Economic meltdown ‘sure to hit Nepal’
Kathmandu, December 6:
Former vice-chairman of National Planning Commission (NPC) Dr Shankar Sharma today said the Maoists’ ‘economic revolution’ had failed.
“The delay in service delivery, tug-of war in the Maoist party — between hardliners and moderate faction — and continuous labour problem have put an end to the Maoist claim of economic revolution,” Dr Sharma said, addressing an interaction on ‘Global Economic Crisis and its impact on Nepal’ organised here today.
“Nepal will feel the heat of global crisis a little late as it is not directly linked to the global financial market. But Nepali exports, tourism sector, foreign direct investment (FDI) and remittances will bear the brunt of the crisis,” Prof Bishwambher Pyakurel said, adding that the government has to cough up Rs 1.9 billion more to pay off foreign debt due to rising US dollar.
Former secretary Dr Bhola Chalise said, “The impact will be felt late but was inevitable. The government’s attitude towards the looming crisis is surprising.” He came down heavily on the government for its lackadaisical approach towards crisis mitigation.
Earlier this week, Finance Minister Dr Baburam Bhattarai claimed that Nepal had not been hit by global crisis. He had presented the first quarter’s data to justify his point.
“However, the crisis started in September,” Dr Sharma said, adding that it will take six months to one year to affect Nepali economy. “It’s obvious that the old data, which the Finance Minister presented, doesn’t show any impact,” the former vice-chairman said.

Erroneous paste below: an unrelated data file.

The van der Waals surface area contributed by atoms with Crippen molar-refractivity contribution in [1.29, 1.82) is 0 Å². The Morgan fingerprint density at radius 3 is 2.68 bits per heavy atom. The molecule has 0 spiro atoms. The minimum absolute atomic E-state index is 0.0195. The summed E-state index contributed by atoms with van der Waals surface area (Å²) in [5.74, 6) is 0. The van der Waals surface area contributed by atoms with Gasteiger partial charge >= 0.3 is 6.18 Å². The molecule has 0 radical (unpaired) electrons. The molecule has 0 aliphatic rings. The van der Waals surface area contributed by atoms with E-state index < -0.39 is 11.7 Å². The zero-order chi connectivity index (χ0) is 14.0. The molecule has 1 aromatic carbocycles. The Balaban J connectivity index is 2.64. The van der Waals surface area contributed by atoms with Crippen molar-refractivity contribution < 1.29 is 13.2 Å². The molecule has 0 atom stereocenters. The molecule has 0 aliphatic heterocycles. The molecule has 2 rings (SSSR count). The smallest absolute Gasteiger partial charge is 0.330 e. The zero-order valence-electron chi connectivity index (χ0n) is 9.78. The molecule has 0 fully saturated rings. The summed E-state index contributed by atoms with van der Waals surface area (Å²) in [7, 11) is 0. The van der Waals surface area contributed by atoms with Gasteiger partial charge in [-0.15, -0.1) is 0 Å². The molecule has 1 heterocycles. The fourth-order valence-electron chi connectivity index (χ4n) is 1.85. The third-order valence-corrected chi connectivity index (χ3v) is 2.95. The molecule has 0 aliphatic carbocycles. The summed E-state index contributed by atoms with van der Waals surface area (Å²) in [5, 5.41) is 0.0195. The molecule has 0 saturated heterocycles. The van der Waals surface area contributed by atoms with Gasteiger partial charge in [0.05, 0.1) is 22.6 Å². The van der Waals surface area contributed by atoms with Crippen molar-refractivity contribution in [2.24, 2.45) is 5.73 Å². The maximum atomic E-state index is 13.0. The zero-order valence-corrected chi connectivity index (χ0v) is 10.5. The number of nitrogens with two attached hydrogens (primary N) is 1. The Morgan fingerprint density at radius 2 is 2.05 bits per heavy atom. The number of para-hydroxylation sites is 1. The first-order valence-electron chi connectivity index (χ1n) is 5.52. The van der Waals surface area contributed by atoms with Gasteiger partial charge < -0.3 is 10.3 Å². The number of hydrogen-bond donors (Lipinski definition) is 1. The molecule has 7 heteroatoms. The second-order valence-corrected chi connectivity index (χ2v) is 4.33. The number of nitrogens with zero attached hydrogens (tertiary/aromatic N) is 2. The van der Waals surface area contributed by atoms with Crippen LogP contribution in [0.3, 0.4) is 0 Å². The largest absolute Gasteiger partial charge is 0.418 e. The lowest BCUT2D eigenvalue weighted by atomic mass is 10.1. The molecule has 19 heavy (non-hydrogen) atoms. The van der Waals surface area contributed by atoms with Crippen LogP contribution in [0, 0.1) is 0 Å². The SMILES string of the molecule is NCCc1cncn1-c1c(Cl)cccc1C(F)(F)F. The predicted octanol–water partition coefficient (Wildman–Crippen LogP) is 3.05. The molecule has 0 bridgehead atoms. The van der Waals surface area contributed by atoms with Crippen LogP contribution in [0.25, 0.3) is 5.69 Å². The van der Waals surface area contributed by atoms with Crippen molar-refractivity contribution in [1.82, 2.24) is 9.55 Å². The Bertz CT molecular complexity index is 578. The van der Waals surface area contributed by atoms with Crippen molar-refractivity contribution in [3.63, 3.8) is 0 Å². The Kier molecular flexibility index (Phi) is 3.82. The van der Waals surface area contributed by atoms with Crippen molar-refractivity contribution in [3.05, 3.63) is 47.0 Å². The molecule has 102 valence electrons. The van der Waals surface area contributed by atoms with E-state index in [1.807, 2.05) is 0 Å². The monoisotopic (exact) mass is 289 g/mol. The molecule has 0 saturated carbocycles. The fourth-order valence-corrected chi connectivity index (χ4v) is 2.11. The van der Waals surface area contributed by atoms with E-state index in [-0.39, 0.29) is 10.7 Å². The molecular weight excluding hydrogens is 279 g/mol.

“The data is encouraging,” Finance Secretary Rameshwor Khanal said, defending the government, and added that there was enough liquidity in the financial system at present. “There might be some impact. That’s why the government has formed a committee to study its impact,” he added.
Kush Kumar Joshi, president of Federation of Nepalese Chambers of Commerce and Industry (FNCCI), said the entrepreneurs had started paying the price of the global meltdown. “The first impact has been on food commodities,” he said, adding,”Apart from that, the private sector -- despite government’s repeated claims -- is suffering from labour dispute. Around 54 industries were closed or remained closed for a long time in the last six months.” Complaining of lawlessness in the country, Joshi said, “Security is our primary concern.”
“The increase in revenue generation will not sustain in the long run,” Dr Dilli Raj Khanal, another economist said, adding that the government can neither meet the GDP target of seven per cent nor will it be able to curb the price rise.